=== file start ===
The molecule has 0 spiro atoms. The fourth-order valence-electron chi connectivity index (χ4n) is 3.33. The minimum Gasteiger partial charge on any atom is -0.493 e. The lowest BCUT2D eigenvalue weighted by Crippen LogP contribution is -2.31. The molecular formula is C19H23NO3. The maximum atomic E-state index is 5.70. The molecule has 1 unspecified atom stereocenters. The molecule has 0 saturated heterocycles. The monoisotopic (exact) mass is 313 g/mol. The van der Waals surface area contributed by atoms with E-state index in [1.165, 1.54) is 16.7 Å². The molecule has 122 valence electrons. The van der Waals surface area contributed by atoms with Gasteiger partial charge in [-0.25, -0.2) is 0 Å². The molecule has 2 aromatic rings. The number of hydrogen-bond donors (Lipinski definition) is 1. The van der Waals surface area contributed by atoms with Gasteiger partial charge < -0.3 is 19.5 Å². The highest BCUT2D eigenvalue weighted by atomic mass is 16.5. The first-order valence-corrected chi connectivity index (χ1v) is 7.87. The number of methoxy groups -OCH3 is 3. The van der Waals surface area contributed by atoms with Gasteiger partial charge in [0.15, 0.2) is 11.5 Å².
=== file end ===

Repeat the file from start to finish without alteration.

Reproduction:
The molecule has 0 spiro atoms. The fourth-order valence-electron chi connectivity index (χ4n) is 3.33. The minimum Gasteiger partial charge on any atom is -0.493 e. The lowest BCUT2D eigenvalue weighted by Crippen LogP contribution is -2.31. The molecular formula is C19H23NO3. The maximum atomic E-state index is 5.70. The molecule has 1 unspecified atom stereocenters. The molecule has 0 saturated heterocycles. The monoisotopic (exact) mass is 313 g/mol. The van der Waals surface area contributed by atoms with E-state index in [1.165, 1.54) is 16.7 Å². The molecule has 122 valence electrons. The van der Waals surface area contributed by atoms with Gasteiger partial charge in [-0.25, -0.2) is 0 Å². The molecule has 2 aromatic rings. The number of hydrogen-bond donors (Lipinski definition) is 1. The van der Waals surface area contributed by atoms with Gasteiger partial charge < -0.3 is 19.5 Å². The highest BCUT2D eigenvalue weighted by atomic mass is 16.5. The first-order valence-corrected chi connectivity index (χ1v) is 7.87. The number of methoxy groups -OCH3 is 3. The van der Waals surface area contributed by atoms with Gasteiger partial charge in [0.15, 0.2) is 11.5 Å².